Christchurch nurse MICHAEL McILHONE reflects on just what is a typical nursing working day and asks when working long hours becomes counterproductive both personally and professionally.
Labour Day commemorates the struggle for an eight-hour working day.
New Zealand workers were among the first in the world to claim this right when in 1840 the carpenter Samuel Parnell won the right to work an eight-hour day in Wellington. Labour Day was first officially celebrated in New Zealand on 28 October 1890, when several thousand trade union members and supporters attended parades in the main centres.
For many years, the eight-hour working day became entrenched in the New Zealand employment culture. There were always exceptions, particularly in the medical and nursing professions. It wasn’t uncommon for our medical colleagues to find themselves working up to 16-hour days and 80-hour weeks. Fortunately the length of shifts and the number of hours worked during a week have been reined in by active professional bodies.
Nursing has faced its own challenges over the years and now it is not uncommon to find many nurses in acute care areas such as Emergency, ICU, Paediatrics, and Neonatal working 12-hour shifts as a matter of personal choice. There are two very opposed camps in the effectiveness and safety of working 12-hour shifts and examples of this are well documented in the international literature (most recently by an article by Stimpfel this year looking at the impact of shifts on paediatric outcomes).
Over the past couple of years, Nursing Review has been publishing a series of “A day in the life...” articles that I have found to be very interesting and also, at times, providing relevant and useful insight into areas of nursing that I have little knowledge of. It appears to be an excellent avenue for nurses to extol their profession, and indeed, their expertise.
Some of the profiles have got me thinking, and in line with my opening paragraphs, I hope to generate some discussion and opinions relating to the length of shifts and working hours that nurses currently undertake. I don’t want to get into the argument relating to 12-hour shifts as I do accept that this is an individual choice driven by both the culture and requirements of individual clinical areas (while at the same time recognising that legally, the eight-hour shift is the default if an individual doesn’t want to work 12 hours). But I have noticed a ‘creep’ by some nurses, particularly in advanced nursing roles, to work well over the 12-hour threshold.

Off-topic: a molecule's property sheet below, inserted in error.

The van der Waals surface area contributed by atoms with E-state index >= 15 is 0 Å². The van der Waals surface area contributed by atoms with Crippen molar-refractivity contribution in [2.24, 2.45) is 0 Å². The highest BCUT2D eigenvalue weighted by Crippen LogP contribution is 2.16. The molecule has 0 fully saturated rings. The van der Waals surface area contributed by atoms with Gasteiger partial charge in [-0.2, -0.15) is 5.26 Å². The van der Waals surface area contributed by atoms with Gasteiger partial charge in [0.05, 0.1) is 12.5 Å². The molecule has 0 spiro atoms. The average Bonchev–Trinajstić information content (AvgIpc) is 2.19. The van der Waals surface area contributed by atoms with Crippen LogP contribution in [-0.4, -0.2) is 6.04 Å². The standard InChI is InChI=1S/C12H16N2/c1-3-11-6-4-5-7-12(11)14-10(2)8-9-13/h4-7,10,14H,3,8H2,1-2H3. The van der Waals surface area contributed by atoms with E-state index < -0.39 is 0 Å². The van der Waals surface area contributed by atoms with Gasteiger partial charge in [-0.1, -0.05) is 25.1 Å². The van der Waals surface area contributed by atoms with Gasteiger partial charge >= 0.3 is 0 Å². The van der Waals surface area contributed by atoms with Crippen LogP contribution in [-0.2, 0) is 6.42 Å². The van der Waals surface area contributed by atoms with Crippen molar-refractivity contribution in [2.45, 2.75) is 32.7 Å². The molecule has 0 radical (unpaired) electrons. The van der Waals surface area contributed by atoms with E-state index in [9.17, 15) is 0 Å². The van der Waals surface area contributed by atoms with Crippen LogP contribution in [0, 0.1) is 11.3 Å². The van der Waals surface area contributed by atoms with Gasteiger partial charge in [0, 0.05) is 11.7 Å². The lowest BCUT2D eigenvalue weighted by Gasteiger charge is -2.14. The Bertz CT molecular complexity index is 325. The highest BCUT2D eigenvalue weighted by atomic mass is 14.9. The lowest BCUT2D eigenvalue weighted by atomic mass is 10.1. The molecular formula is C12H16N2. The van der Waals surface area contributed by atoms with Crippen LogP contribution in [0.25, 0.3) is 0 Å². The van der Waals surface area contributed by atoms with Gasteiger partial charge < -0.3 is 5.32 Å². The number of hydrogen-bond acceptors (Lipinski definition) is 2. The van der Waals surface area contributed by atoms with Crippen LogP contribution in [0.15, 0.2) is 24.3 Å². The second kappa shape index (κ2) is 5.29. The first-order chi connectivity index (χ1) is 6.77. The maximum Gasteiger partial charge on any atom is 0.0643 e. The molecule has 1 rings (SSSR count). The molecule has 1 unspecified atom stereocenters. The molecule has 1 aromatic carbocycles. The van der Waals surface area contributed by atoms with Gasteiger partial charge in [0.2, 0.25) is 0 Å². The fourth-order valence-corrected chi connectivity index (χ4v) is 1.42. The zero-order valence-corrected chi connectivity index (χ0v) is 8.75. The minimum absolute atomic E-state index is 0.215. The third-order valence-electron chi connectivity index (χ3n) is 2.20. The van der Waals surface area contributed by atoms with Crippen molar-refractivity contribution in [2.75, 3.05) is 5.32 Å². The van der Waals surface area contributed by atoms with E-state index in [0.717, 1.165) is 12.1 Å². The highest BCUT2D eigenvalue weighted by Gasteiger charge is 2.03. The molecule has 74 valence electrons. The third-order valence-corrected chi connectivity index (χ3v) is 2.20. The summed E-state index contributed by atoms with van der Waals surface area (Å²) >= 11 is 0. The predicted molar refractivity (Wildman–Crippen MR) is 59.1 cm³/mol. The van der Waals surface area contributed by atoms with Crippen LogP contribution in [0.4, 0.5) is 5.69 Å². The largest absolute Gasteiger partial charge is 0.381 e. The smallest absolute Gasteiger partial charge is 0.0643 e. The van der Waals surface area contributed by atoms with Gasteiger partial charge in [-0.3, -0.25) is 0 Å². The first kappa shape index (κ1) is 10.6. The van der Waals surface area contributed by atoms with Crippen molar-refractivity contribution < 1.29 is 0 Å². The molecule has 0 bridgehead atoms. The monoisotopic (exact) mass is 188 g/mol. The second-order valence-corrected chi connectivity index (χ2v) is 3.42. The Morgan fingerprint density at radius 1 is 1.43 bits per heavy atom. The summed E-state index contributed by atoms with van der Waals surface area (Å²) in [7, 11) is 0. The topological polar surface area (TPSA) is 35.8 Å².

An example of this was demonstrated by a senior nurse who arrives at work at 6:15 am and leaves at 8:00pm. This equates to nearly a 14-hour shift. Of course there will always be emergencies and situations that require us to go the ‘extra mile’ but neither of these reasons were apparent in this “Day in the life” profile. It appeared to be a routine day.
My question is what sort of message do senior nurses who work these kind of hours give our colleagues and our employers? Is working extra long hours disguising the need that the organisation really requires more staff to cover the role? Is there a blurring of boundaries to the point that the nurses consider themselves so integral to the role that if they don’t stay longer and complete the task(s) then nobody else can or will? Is there an element of competitiveness? Or is a statement being made that “I can match any profession in the length of hours that they work”? Most importantly, how much does working extended hours impact on senior nurses’ work/life balance?
As younger nurses graduate and enter the profession, they look at senior nurses both as role models and mentors. We highlight the need for professional boundaries and a good work/life balance; we are also attempting to make advanced clinical nursing roles attractive and sustainable. I’m not sure that consistently working extended hours sends the right message.
In the immediate aftermath of the February earthquake in Christchurch 2011, I was part of, and witnessed, hundreds of nurses across the Canterbury health sector consistently working extended hours to maintain a health system and achieve our number one goal of providing healthcare to our community. This in some cases went on for several weeks (aged care springs to mind), and I would expect no less either from myself or my colleagues. However, as soon as we were able to, it was important that the length of time that nurses spent at work was curtailed to pre-quake levels. It is all about sustainability and that elusive ‘work/life’ balance.
Reed in the January edition of the American journal Nursing provides further discussion points and several steps to safety when considering healthy work hours. Although catering for the American nursing profession, many of the messages will resonate with a New Zealand audience.
So what do you think is a healthy working day? And how long is too long and why?
Author: Michael McIlhone, RN, PGDipHealSci, Canterbury District Health Board
*Full references available on request